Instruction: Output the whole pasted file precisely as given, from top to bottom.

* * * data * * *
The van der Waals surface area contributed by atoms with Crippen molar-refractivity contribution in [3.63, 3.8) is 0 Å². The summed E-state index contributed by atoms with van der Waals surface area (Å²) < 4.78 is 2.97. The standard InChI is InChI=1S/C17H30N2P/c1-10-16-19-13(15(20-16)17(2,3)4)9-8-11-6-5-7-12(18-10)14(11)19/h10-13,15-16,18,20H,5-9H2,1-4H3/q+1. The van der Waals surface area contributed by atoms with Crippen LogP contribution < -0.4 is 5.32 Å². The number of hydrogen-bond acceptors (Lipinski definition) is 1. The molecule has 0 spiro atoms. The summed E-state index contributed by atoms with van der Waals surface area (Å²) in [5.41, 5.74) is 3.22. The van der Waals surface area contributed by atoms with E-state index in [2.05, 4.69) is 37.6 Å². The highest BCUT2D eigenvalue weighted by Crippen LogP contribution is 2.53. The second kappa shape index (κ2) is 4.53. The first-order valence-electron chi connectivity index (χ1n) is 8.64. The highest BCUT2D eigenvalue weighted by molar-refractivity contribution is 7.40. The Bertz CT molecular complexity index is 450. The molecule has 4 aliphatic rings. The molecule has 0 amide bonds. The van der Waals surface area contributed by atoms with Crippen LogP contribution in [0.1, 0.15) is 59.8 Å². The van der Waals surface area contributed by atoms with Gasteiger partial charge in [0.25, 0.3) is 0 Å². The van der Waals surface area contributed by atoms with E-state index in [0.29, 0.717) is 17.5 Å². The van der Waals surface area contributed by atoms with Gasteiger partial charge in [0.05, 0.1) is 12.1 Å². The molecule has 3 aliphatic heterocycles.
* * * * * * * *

The van der Waals surface area contributed by atoms with Crippen molar-refractivity contribution in [3.63, 3.8) is 0 Å². The summed E-state index contributed by atoms with van der Waals surface area (Å²) < 4.78 is 2.97. The standard InChI is InChI=1S/C17H30N2P/c1-10-16-19-13(15(20-16)17(2,3)4)9-8-11-6-5-7-12(18-10)14(11)19/h10-13,15-16,18,20H,5-9H2,1-4H3/q+1. The van der Waals surface area contributed by atoms with Crippen LogP contribution < -0.4 is 5.32 Å². The number of hydrogen-bond acceptors (Lipinski definition) is 1. The molecule has 0 spiro atoms. The summed E-state index contributed by atoms with van der Waals surface area (Å²) in [5.41, 5.74) is 3.22. The van der Waals surface area contributed by atoms with E-state index in [2.05, 4.69) is 37.6 Å². The highest BCUT2D eigenvalue weighted by Crippen LogP contribution is 2.53. The second kappa shape index (κ2) is 4.53. The first-order valence-electron chi connectivity index (χ1n) is 8.64. The highest BCUT2D eigenvalue weighted by molar-refractivity contribution is 7.40. The Bertz CT molecular complexity index is 450. The molecule has 4 aliphatic rings. The molecule has 0 amide bonds. The van der Waals surface area contributed by atoms with Crippen LogP contribution in [0.1, 0.15) is 59.8 Å². The van der Waals surface area contributed by atoms with Gasteiger partial charge in [0.25, 0.3) is 0 Å². The van der Waals surface area contributed by atoms with E-state index in [0.29, 0.717) is 17.5 Å². The van der Waals surface area contributed by atoms with Gasteiger partial charge in [0.05, 0.1) is 12.1 Å². The molecule has 3 aliphatic heterocycles.